The court battle over Hutchison’s ‘3’ comparative ad of summer 2005 is not over. Now the Court of Appeal has referred key issues over use of competitors’ trade marks in ads to the European Court of Justice.
Who: O2 Holdings Ltd & Anor v Hutchison 3G Ltd
Where: The Court of Appeal
When: December 2006
The case, as they say, continued into the next round of the battle between mobile network providers O2 and 3 over 3's summer 2005 TV commercial knocking O2.
The commercial has long since sunk from the airwaves (though not due to a court injunction as O2 failed when they tried for one soon after the commercial first aired ) but the dispute goes on.
In the last round, the first instance Chancery Judge threw out O2's claims that the commercial, featuring swirls of bubbles with a voiceover mentioning O2 in not too favourable terms, infringed various trade mark registrations O2 had of images of bubbles.
In a first for UK advertising law, the Judge held that a comparative advertisement could not infringe a competitor's trade mark if it complied with the requirements of the EU Comparative Advertising Directive 97/55 ("CAD").
Since the commercial in question did comply with that directive in the Judge's view, the O2 claim had to be dismissed.
O2 appealed this verdict and asked the Court of Appeal to determine whether certain live questions in the case ought, since they related to interpretation of EU Directives, to be referred to the European Court of Justice ("ECJ").
In December 2006, the Court of Appeal issued its findings and for the first time almost in the case, O2 won on most points.
We say "most points" because the Appeal judges did decline to refer one question to the ECJ. This was the very question which we highlighted above, namely whether comparative advertising which used a competitor's trade mark but complied with the CAD could infringe that trade mark.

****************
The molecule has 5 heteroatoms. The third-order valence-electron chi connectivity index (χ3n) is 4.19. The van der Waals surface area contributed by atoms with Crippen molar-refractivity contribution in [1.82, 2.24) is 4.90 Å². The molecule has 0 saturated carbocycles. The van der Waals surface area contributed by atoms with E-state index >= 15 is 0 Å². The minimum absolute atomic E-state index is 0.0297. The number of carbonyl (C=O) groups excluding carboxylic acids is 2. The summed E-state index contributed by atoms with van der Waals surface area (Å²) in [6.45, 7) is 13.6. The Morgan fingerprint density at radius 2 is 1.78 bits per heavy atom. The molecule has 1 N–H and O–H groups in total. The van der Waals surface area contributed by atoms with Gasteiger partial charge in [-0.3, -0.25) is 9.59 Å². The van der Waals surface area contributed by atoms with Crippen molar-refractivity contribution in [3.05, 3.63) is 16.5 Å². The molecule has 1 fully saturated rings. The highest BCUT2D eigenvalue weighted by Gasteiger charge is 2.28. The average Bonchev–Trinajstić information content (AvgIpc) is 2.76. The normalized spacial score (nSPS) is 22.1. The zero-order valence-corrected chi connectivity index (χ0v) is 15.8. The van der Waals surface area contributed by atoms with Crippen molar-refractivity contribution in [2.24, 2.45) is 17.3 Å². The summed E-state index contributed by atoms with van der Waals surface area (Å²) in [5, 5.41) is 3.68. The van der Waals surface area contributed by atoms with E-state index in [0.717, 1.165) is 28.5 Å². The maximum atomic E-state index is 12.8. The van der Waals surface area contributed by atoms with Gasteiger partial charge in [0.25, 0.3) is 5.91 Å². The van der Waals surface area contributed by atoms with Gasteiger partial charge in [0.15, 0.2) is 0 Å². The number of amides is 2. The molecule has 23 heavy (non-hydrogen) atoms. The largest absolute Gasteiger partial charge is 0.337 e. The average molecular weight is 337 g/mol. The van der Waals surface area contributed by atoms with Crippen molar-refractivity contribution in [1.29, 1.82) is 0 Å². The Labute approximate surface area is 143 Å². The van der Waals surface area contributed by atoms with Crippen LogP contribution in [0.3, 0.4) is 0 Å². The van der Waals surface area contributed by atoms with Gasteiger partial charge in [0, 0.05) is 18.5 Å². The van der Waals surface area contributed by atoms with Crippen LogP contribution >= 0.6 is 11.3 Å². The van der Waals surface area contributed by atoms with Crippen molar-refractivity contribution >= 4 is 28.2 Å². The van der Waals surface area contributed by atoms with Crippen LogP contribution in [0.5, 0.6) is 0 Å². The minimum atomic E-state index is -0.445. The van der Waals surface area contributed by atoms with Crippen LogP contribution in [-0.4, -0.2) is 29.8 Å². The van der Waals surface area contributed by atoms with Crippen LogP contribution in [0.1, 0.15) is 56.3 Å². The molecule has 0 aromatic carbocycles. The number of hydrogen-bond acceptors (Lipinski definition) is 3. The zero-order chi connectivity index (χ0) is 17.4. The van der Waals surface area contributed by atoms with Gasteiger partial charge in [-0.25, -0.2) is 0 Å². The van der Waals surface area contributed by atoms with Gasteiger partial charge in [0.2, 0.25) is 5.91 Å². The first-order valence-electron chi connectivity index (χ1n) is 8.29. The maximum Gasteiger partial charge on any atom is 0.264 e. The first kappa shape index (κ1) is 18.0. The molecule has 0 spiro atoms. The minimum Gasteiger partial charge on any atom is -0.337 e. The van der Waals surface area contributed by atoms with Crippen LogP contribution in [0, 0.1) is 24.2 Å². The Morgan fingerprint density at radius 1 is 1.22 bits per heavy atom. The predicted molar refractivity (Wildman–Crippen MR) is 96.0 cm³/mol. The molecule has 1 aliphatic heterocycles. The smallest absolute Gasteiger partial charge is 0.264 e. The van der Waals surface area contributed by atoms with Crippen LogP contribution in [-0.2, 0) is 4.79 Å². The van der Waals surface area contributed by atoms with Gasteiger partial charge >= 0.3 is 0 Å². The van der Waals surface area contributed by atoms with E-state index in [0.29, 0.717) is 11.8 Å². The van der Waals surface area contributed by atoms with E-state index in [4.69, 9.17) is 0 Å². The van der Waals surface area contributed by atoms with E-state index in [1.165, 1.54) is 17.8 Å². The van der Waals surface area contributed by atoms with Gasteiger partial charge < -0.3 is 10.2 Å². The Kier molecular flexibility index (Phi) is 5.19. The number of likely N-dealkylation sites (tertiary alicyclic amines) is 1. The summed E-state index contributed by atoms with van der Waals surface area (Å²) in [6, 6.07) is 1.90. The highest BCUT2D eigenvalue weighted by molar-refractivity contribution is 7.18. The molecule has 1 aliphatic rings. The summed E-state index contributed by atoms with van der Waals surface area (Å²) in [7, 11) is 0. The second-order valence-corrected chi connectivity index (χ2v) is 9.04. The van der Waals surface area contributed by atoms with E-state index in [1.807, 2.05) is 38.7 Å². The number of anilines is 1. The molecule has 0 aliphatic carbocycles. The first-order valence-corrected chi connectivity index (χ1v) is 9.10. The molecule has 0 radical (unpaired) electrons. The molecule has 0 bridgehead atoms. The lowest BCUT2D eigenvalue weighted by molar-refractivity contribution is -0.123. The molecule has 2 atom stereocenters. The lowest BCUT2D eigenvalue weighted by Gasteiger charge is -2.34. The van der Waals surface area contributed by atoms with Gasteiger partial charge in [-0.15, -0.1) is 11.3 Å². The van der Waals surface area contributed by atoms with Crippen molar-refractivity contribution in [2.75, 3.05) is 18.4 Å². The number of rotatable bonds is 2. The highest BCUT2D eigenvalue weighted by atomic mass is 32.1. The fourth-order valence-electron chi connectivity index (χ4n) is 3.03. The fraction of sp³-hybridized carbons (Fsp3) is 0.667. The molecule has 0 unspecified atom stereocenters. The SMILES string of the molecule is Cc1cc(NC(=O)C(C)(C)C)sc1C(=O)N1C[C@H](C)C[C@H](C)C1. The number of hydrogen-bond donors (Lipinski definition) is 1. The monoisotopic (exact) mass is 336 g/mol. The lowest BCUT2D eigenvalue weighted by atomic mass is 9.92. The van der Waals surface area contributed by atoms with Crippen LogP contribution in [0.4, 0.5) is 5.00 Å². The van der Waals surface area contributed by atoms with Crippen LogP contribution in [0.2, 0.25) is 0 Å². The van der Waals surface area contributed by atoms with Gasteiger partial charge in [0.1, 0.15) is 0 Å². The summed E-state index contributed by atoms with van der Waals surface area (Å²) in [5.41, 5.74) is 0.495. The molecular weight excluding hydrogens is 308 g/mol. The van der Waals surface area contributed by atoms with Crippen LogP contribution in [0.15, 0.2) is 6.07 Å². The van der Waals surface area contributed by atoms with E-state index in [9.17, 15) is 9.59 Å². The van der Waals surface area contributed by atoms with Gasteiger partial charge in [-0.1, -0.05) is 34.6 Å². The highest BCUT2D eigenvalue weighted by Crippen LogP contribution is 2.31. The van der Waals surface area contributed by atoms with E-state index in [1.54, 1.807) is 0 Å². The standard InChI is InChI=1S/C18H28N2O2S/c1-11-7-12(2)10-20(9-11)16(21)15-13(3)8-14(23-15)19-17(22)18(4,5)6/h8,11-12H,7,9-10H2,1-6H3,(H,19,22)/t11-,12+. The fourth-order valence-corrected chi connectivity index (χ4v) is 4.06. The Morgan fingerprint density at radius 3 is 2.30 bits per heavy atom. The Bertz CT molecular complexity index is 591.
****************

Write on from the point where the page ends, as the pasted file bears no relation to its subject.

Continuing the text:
Key point not going to ECJ
On this point Lord Justices Mummery, Jacob and Staughton were of the firm view that if a comparative advertisement complied with the CAD then this should indeed be a defence to a trade mark infringement claim.
The CAD was implemented in the UK by way of the Control of Misleading Advertisements (Amendment) Regulations 2000. These amended the Control of Misleading Advertisements Regulations 1988 so as to extend their ambit to comparative advertising.
Three points referred
There were three points which the Appeal Lords did refer to the ECJ.
These were as follows:
Question for ECJ #1
If an advertiser uses a sign that is similar to his competitor's registered trade mark purely to compare the merits of his own products with those of his competitor, does this in fact jeopardise the essential function of the competitor's mark, namely to guarantee the trade mark as an indication of origin?
O2's radical proposition here was that trade mark law should not apply at all to cases where an advertiser is simply using his competitor's trade mark to distinguish non confusingly between his own products and those of his competitor.
Questions for ECJ #2
A recital to the CAD states
"Whereas it may, however, be indispensable, in order to make comparative advertising, to identify the goods or services of a competitor, making reference to a trade mark or trade name of which the latter is the proprietor."
Did this mean that in this case, in order to comply with the CAD, 3 had to prove that the use of bubbles imagery was essential in order to make the comparison with O2's services?
If it did, then the commercial in question would clearly not comply with the CAD as the comparison could have been made perfectly easily without showing bubbles at all.
Questions for the ECJ #3
Assuming the use in the comparative ad of the competitor's trade mark had to be indispensable, does this mean that only the competitor's mark as registered can be used?
If the answer to this was "Yes" then the 3 ad could not call in aid the CAD for the simple reason that it did not use bubbles imagery which was exactly the same as the images registered as trade marks by O2.
Why this matters
It is fortunate that we have clarity from this decision on one aspect. This is the importance of compliance with the CAD to trade mark infringement litigation over comparative ads.
On the other key issues, our suspicion is that all will be answered by the ECJ in 3's favour, but frustratingly we will now have to await the ECJ's findings in many months' time, assuming the matter is not settled in the meantime.